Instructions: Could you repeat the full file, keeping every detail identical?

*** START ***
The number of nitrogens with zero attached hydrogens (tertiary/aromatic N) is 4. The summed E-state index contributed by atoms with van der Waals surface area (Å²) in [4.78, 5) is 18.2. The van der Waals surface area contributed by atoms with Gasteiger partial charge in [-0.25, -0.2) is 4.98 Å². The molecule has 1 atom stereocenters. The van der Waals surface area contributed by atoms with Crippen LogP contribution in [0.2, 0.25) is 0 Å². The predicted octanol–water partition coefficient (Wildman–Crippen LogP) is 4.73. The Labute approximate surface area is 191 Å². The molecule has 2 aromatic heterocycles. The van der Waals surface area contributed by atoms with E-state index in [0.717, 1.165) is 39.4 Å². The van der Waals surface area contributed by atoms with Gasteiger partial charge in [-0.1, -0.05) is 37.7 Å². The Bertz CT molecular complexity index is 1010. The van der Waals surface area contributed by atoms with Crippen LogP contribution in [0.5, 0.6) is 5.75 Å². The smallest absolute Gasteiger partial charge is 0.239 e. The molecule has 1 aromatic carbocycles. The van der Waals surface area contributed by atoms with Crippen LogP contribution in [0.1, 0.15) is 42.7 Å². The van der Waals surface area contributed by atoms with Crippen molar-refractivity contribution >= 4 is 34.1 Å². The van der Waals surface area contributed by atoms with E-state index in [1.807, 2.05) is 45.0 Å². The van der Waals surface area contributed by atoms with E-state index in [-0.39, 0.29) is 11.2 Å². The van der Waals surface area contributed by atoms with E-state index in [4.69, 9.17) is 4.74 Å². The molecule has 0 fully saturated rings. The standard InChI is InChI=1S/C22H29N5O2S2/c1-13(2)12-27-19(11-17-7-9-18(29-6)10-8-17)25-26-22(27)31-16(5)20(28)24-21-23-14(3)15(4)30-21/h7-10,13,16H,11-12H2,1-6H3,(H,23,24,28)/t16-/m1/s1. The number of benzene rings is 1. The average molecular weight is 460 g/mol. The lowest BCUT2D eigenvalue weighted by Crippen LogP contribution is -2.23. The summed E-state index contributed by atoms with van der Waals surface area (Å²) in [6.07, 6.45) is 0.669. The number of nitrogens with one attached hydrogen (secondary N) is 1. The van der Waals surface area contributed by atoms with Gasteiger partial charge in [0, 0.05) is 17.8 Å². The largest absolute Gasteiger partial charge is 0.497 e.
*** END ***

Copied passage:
The number of nitrogens with zero attached hydrogens (tertiary/aromatic N) is 4. The summed E-state index contributed by atoms with van der Waals surface area (Å²) in [4.78, 5) is 18.2. The van der Waals surface area contributed by atoms with Gasteiger partial charge in [-0.25, -0.2) is 4.98 Å². The molecule has 1 atom stereocenters. The van der Waals surface area contributed by atoms with Crippen LogP contribution in [0.2, 0.25) is 0 Å². The predicted octanol–water partition coefficient (Wildman–Crippen LogP) is 4.73. The Labute approximate surface area is 191 Å². The molecule has 2 aromatic heterocycles. The van der Waals surface area contributed by atoms with E-state index in [0.717, 1.165) is 39.4 Å². The van der Waals surface area contributed by atoms with Gasteiger partial charge in [-0.1, -0.05) is 37.7 Å². The Bertz CT molecular complexity index is 1010. The van der Waals surface area contributed by atoms with Crippen LogP contribution in [0.5, 0.6) is 5.75 Å². The smallest absolute Gasteiger partial charge is 0.239 e. The molecule has 1 aromatic carbocycles. The van der Waals surface area contributed by atoms with Crippen LogP contribution in [0.1, 0.15) is 42.7 Å². The van der Waals surface area contributed by atoms with Crippen molar-refractivity contribution >= 4 is 34.1 Å². The van der Waals surface area contributed by atoms with E-state index in [1.807, 2.05) is 45.0 Å². The van der Waals surface area contributed by atoms with E-state index in [-0.39, 0.29) is 11.2 Å². The van der Waals surface area contributed by atoms with E-state index in [4.69, 9.17) is 4.74 Å². The molecule has 0 fully saturated rings. The standard InChI is InChI=1S/C22H29N5O2S2/c1-13(2)12-27-19(11-17-7-9-18(29-6)10-8-17)25-26-22(27)31-16(5)20(28)24-21-23-14(3)15(4)30-21/h7-10,13,16H,11-12H2,1-6H3,(H,23,24,28)/t16-/m1/s1. The number of benzene rings is 1. The average molecular weight is 460 g/mol. The lowest BCUT2D eigenvalue weighted by Crippen LogP contribution is -2.23. The summed E-state index contributed by atoms with van der Waals surface area (Å²) in [6.07, 6.45) is 0.669. The number of nitrogens with one attached hydrogen (secondary N) is 1. The van der Waals surface area contributed by atoms with Gasteiger partial charge in [0, 0.05) is 17.8 Å². The largest absolute Gasteiger partial charge is 0.497 e.